Friday 11 March 2011

Taking Responsibility for Your Health

I was talking to my Mum today and the subjects of fitness, health and working out came up, as they quite often do.

Anyway, that got me thinking about each and every person's responsibility to themselves and their families to actively do something (or things) on a regular basis that contribute the their own health and well-being.

Wind the clock back 6 years or so: My waist had started to expand, mostly through eating crap and having an office job where I was desk bound for 8 hours per day (in fact, I still am). All it took was my waist size to increase by one inch and I knew I had to take action.

So why do people who are clearly heading down the path towards diabetes, heart disease and a mobility scooter not take action? Even with all the information out there about exercise and how to eat healthily I find it incredible that they continue on this path without doing anything about it.

I know that it's difficult to break habits, and I know that running seems like a lot of effort when you can quite easily crash on the sofa and watch some TV. But surely a little exercise and a review of your diet isn't that hard when you look at the potential rewards.

People love to take to the easy option, but is it always the right one? Of course not! So I say get up off your ass and do something. Stop sitting there stuffing your face with chocolate night after night and make a change. Eat better food and exercise - Maybe you would like to run but can't or don't know where to start, search the internet (or be retro and buy a book) and you will find the information you need to get started. Make small changes. Find something that motivates you, are you competitive? Enter a race and train for it.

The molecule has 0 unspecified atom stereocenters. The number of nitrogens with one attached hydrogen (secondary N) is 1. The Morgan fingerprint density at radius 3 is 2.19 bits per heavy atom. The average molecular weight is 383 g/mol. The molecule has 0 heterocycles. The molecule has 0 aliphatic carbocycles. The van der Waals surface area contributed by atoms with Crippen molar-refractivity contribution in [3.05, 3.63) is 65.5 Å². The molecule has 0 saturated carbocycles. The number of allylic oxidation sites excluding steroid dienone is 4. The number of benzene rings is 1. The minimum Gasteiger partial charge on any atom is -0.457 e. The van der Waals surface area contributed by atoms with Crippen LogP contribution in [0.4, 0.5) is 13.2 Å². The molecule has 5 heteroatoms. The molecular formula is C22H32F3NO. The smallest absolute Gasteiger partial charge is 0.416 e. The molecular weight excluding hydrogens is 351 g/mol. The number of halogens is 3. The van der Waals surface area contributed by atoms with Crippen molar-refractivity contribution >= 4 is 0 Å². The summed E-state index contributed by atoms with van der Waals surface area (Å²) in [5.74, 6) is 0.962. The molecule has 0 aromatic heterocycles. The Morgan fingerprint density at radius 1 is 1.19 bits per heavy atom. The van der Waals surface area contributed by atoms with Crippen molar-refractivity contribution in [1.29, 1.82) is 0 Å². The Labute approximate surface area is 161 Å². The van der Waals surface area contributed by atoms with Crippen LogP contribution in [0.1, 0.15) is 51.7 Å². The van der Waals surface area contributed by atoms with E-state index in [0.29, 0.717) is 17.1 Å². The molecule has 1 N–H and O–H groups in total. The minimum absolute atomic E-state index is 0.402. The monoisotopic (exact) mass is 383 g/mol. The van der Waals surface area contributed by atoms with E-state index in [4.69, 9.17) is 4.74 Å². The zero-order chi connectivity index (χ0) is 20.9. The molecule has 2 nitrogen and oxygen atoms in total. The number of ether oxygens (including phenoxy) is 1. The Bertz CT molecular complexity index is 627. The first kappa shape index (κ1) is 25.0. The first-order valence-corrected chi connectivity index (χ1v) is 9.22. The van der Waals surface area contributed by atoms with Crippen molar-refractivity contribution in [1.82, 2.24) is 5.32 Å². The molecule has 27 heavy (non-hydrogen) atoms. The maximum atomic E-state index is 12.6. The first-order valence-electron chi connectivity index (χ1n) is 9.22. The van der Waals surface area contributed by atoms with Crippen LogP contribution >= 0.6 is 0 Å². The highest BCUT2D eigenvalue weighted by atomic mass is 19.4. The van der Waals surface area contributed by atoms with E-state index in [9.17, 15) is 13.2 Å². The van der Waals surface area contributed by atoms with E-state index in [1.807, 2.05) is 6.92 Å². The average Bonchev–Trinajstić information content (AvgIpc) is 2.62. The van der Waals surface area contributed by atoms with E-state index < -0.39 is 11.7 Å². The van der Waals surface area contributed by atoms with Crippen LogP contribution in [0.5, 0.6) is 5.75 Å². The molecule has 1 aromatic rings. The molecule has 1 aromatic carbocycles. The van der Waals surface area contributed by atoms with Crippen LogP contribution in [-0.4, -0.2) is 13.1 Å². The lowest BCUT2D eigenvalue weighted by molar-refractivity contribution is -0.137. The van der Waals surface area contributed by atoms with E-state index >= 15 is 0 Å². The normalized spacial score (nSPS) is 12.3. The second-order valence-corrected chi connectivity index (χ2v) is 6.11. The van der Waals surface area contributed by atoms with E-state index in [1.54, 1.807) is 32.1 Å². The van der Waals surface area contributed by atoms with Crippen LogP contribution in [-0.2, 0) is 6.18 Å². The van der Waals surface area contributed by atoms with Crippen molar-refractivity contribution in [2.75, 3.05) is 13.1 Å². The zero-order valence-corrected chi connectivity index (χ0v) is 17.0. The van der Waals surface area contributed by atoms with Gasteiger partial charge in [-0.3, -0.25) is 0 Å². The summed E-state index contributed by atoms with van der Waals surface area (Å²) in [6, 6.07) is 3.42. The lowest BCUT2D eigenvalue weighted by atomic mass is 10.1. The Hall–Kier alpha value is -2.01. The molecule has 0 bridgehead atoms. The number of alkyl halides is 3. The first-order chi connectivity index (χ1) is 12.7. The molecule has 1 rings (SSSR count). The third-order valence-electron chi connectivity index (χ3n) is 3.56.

The diseases of affluence are here for all to see, not a week goes by without some mention of them in the news. The funny thing is that it is not inevitable that we'll end up suffering from one or more of them. All it takes is the will to want to be healthy, not just now but way into old age. I do not want to be housebound at 50, 60, or indeed ever! Surely no one actually actively seeks that.

So you have a choice, you can do nothing and most probably fall into the trap of these diseases, or you can do everything in your power to avoid them. You may not want to run a marathon when you're eighty years old, but wouldn't it be great to know that you could?

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